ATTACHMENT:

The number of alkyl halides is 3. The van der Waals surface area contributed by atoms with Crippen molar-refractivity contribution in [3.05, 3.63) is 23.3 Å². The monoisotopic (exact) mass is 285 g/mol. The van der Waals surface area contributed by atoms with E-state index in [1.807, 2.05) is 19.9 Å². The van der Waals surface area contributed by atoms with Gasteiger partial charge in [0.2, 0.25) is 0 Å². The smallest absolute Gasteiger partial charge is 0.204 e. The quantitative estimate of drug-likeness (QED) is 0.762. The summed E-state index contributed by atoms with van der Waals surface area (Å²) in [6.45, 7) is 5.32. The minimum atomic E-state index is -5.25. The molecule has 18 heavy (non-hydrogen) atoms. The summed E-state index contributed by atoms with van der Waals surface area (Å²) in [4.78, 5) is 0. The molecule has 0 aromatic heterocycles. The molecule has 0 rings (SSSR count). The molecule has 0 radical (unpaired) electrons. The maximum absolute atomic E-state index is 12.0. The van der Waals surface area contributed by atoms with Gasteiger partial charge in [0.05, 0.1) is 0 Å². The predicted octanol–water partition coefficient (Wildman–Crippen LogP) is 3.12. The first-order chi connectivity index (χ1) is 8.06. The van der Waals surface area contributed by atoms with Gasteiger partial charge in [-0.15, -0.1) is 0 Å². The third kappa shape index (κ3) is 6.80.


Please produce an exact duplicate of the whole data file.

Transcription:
The number of alkyl halides is 3. The van der Waals surface area contributed by atoms with Crippen molar-refractivity contribution in [3.05, 3.63) is 23.3 Å². The monoisotopic (exact) mass is 285 g/mol. The van der Waals surface area contributed by atoms with E-state index in [1.807, 2.05) is 19.9 Å². The van der Waals surface area contributed by atoms with Gasteiger partial charge in [0.2, 0.25) is 0 Å². The smallest absolute Gasteiger partial charge is 0.204 e. The quantitative estimate of drug-likeness (QED) is 0.762. The summed E-state index contributed by atoms with van der Waals surface area (Å²) in [6.45, 7) is 5.32. The minimum atomic E-state index is -5.25. The molecule has 18 heavy (non-hydrogen) atoms. The summed E-state index contributed by atoms with van der Waals surface area (Å²) in [4.78, 5) is 0. The molecule has 0 aromatic heterocycles. The molecule has 0 rings (SSSR count). The molecule has 0 radical (unpaired) electrons. The maximum absolute atomic E-state index is 12.0. The van der Waals surface area contributed by atoms with Gasteiger partial charge in [0.05, 0.1) is 0 Å². The predicted octanol–water partition coefficient (Wildman–Crippen LogP) is 3.12. The first-order chi connectivity index (χ1) is 8.06. The van der Waals surface area contributed by atoms with Gasteiger partial charge in [-0.15, -0.1) is 0 Å². The third kappa shape index (κ3) is 6.80.